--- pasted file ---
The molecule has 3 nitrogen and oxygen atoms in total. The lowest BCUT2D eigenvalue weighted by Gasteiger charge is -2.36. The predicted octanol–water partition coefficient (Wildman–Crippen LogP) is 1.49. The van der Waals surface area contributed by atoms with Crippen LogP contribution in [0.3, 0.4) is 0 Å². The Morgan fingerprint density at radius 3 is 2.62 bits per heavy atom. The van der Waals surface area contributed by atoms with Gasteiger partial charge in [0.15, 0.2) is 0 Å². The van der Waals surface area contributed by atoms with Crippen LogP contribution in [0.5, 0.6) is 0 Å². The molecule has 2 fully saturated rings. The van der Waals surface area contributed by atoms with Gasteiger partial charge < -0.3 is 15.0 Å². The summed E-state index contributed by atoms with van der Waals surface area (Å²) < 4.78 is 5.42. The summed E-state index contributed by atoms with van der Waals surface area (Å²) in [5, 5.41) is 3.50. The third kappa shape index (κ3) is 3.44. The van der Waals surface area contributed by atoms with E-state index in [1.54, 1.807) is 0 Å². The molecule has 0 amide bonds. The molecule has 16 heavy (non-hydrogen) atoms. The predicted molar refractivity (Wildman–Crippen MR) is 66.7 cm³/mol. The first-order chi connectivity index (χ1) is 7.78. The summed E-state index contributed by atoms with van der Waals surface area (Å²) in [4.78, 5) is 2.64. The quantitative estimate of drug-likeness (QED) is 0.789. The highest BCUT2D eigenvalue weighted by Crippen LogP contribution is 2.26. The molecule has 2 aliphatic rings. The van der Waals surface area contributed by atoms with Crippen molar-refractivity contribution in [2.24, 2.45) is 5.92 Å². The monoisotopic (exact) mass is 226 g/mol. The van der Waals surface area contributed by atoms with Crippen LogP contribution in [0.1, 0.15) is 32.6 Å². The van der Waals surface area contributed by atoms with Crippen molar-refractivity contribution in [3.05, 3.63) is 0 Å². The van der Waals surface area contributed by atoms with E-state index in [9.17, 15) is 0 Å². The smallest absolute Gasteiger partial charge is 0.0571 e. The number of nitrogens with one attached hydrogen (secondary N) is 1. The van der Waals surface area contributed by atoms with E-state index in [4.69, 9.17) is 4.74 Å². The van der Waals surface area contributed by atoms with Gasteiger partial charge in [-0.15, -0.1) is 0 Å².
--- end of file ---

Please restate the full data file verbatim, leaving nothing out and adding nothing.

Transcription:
The molecule has 3 nitrogen and oxygen atoms in total. The lowest BCUT2D eigenvalue weighted by Gasteiger charge is -2.36. The predicted octanol–water partition coefficient (Wildman–Crippen LogP) is 1.49. The van der Waals surface area contributed by atoms with Crippen LogP contribution in [0.3, 0.4) is 0 Å². The Morgan fingerprint density at radius 3 is 2.62 bits per heavy atom. The van der Waals surface area contributed by atoms with Gasteiger partial charge in [0.15, 0.2) is 0 Å². The van der Waals surface area contributed by atoms with Crippen LogP contribution in [0.5, 0.6) is 0 Å². The molecule has 2 fully saturated rings. The van der Waals surface area contributed by atoms with Gasteiger partial charge < -0.3 is 15.0 Å². The summed E-state index contributed by atoms with van der Waals surface area (Å²) < 4.78 is 5.42. The summed E-state index contributed by atoms with van der Waals surface area (Å²) in [5, 5.41) is 3.50. The third kappa shape index (κ3) is 3.44. The van der Waals surface area contributed by atoms with E-state index in [1.54, 1.807) is 0 Å². The molecule has 0 amide bonds. The molecule has 16 heavy (non-hydrogen) atoms. The predicted molar refractivity (Wildman–Crippen MR) is 66.7 cm³/mol. The first-order chi connectivity index (χ1) is 7.78. The summed E-state index contributed by atoms with van der Waals surface area (Å²) in [4.78, 5) is 2.64. The quantitative estimate of drug-likeness (QED) is 0.789. The highest BCUT2D eigenvalue weighted by Crippen LogP contribution is 2.26. The molecule has 2 aliphatic rings. The van der Waals surface area contributed by atoms with Crippen molar-refractivity contribution in [2.24, 2.45) is 5.92 Å². The monoisotopic (exact) mass is 226 g/mol. The van der Waals surface area contributed by atoms with Crippen LogP contribution in [0.1, 0.15) is 32.6 Å². The van der Waals surface area contributed by atoms with Crippen molar-refractivity contribution in [3.05, 3.63) is 0 Å². The van der Waals surface area contributed by atoms with E-state index in [9.17, 15) is 0 Å². The smallest absolute Gasteiger partial charge is 0.0571 e. The number of nitrogens with one attached hydrogen (secondary N) is 1. The van der Waals surface area contributed by atoms with E-state index in [4.69, 9.17) is 4.74 Å². The van der Waals surface area contributed by atoms with Gasteiger partial charge in [-0.15, -0.1) is 0 Å².